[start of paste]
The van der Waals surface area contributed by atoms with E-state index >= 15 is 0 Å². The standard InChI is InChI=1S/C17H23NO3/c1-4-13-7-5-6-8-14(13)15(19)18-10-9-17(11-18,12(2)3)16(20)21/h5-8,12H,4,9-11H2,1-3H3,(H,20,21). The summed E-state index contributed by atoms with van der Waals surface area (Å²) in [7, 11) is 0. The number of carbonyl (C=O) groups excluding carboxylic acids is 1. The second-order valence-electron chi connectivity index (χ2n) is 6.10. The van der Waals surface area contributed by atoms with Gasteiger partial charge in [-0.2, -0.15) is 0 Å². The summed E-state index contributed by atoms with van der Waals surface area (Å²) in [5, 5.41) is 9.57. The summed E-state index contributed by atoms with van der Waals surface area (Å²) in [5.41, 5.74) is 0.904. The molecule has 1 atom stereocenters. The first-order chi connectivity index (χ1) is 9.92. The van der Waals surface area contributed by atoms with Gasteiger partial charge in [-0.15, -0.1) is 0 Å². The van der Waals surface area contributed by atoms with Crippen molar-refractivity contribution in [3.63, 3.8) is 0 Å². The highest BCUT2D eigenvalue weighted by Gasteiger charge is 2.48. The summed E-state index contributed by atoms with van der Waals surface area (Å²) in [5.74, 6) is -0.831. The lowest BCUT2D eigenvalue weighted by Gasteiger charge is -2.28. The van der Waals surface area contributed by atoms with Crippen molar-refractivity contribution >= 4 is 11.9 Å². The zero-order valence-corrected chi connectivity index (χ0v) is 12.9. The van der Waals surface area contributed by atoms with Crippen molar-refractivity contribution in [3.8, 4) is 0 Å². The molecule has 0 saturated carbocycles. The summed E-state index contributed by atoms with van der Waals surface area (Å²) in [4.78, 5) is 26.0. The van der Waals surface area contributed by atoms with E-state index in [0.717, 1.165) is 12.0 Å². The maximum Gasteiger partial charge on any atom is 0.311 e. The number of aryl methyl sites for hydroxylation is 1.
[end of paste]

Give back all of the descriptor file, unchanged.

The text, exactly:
The van der Waals surface area contributed by atoms with E-state index >= 15 is 0 Å². The standard InChI is InChI=1S/C17H23NO3/c1-4-13-7-5-6-8-14(13)15(19)18-10-9-17(11-18,12(2)3)16(20)21/h5-8,12H,4,9-11H2,1-3H3,(H,20,21). The summed E-state index contributed by atoms with van der Waals surface area (Å²) in [7, 11) is 0. The number of carbonyl (C=O) groups excluding carboxylic acids is 1. The second-order valence-electron chi connectivity index (χ2n) is 6.10. The van der Waals surface area contributed by atoms with Gasteiger partial charge in [-0.2, -0.15) is 0 Å². The summed E-state index contributed by atoms with van der Waals surface area (Å²) in [5, 5.41) is 9.57. The summed E-state index contributed by atoms with van der Waals surface area (Å²) in [5.41, 5.74) is 0.904. The molecule has 1 atom stereocenters. The first-order chi connectivity index (χ1) is 9.92. The van der Waals surface area contributed by atoms with Gasteiger partial charge in [-0.15, -0.1) is 0 Å². The van der Waals surface area contributed by atoms with Crippen molar-refractivity contribution in [3.63, 3.8) is 0 Å². The highest BCUT2D eigenvalue weighted by Gasteiger charge is 2.48. The summed E-state index contributed by atoms with van der Waals surface area (Å²) in [5.74, 6) is -0.831. The lowest BCUT2D eigenvalue weighted by Gasteiger charge is -2.28. The van der Waals surface area contributed by atoms with Crippen molar-refractivity contribution >= 4 is 11.9 Å². The zero-order valence-corrected chi connectivity index (χ0v) is 12.9. The van der Waals surface area contributed by atoms with Crippen molar-refractivity contribution in [3.8, 4) is 0 Å². The molecule has 0 saturated carbocycles. The summed E-state index contributed by atoms with van der Waals surface area (Å²) in [4.78, 5) is 26.0. The van der Waals surface area contributed by atoms with E-state index in [0.717, 1.165) is 12.0 Å². The maximum Gasteiger partial charge on any atom is 0.311 e. The number of aryl methyl sites for hydroxylation is 1.